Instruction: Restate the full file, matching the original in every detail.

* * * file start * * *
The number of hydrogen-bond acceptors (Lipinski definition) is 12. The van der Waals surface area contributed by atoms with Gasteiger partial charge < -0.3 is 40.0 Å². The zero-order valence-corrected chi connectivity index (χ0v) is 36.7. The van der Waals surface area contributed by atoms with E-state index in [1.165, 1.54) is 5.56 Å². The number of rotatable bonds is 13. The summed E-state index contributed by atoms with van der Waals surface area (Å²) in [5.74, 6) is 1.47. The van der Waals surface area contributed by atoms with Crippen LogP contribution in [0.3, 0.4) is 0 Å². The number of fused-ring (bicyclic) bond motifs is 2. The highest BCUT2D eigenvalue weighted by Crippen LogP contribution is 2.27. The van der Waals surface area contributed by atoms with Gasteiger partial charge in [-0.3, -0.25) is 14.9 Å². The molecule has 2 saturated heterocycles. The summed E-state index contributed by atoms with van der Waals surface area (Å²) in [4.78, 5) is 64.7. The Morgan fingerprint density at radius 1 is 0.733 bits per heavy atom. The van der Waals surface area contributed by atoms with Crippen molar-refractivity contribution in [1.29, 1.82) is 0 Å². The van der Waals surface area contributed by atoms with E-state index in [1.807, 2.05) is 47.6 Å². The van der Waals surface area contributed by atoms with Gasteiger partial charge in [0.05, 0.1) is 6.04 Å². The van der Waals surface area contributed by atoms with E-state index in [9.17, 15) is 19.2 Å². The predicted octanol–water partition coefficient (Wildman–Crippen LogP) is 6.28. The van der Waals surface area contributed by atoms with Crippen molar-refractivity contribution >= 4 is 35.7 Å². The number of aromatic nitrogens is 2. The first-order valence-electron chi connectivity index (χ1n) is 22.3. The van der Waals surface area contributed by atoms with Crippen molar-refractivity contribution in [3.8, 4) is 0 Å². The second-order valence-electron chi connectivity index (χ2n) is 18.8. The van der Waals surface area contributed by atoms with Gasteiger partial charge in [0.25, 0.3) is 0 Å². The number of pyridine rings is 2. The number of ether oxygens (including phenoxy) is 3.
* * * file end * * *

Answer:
The number of hydrogen-bond acceptors (Lipinski definition) is 12. The van der Waals surface area contributed by atoms with Gasteiger partial charge < -0.3 is 40.0 Å². The zero-order valence-corrected chi connectivity index (χ0v) is 36.7. The van der Waals surface area contributed by atoms with E-state index in [1.165, 1.54) is 5.56 Å². The number of rotatable bonds is 13. The summed E-state index contributed by atoms with van der Waals surface area (Å²) in [5.74, 6) is 1.47. The van der Waals surface area contributed by atoms with Crippen LogP contribution in [0.3, 0.4) is 0 Å². The number of fused-ring (bicyclic) bond motifs is 2. The highest BCUT2D eigenvalue weighted by Crippen LogP contribution is 2.27. The van der Waals surface area contributed by atoms with Gasteiger partial charge in [-0.3, -0.25) is 14.9 Å². The molecule has 2 saturated heterocycles. The summed E-state index contributed by atoms with van der Waals surface area (Å²) in [4.78, 5) is 64.7. The Morgan fingerprint density at radius 1 is 0.733 bits per heavy atom. The van der Waals surface area contributed by atoms with Crippen molar-refractivity contribution in [1.29, 1.82) is 0 Å². The van der Waals surface area contributed by atoms with E-state index in [1.807, 2.05) is 47.6 Å². The van der Waals surface area contributed by atoms with Gasteiger partial charge in [0.05, 0.1) is 6.04 Å². The van der Waals surface area contributed by atoms with E-state index in [9.17, 15) is 19.2 Å². The predicted octanol–water partition coefficient (Wildman–Crippen LogP) is 6.28. The van der Waals surface area contributed by atoms with Crippen molar-refractivity contribution >= 4 is 35.7 Å². The number of aromatic nitrogens is 2. The first-order valence-electron chi connectivity index (χ1n) is 22.3. The van der Waals surface area contributed by atoms with Crippen molar-refractivity contribution in [3.8, 4) is 0 Å². The second-order valence-electron chi connectivity index (χ2n) is 18.8. The van der Waals surface area contributed by atoms with Gasteiger partial charge in [0.25, 0.3) is 0 Å². The number of pyridine rings is 2. The number of ether oxygens (including phenoxy) is 3.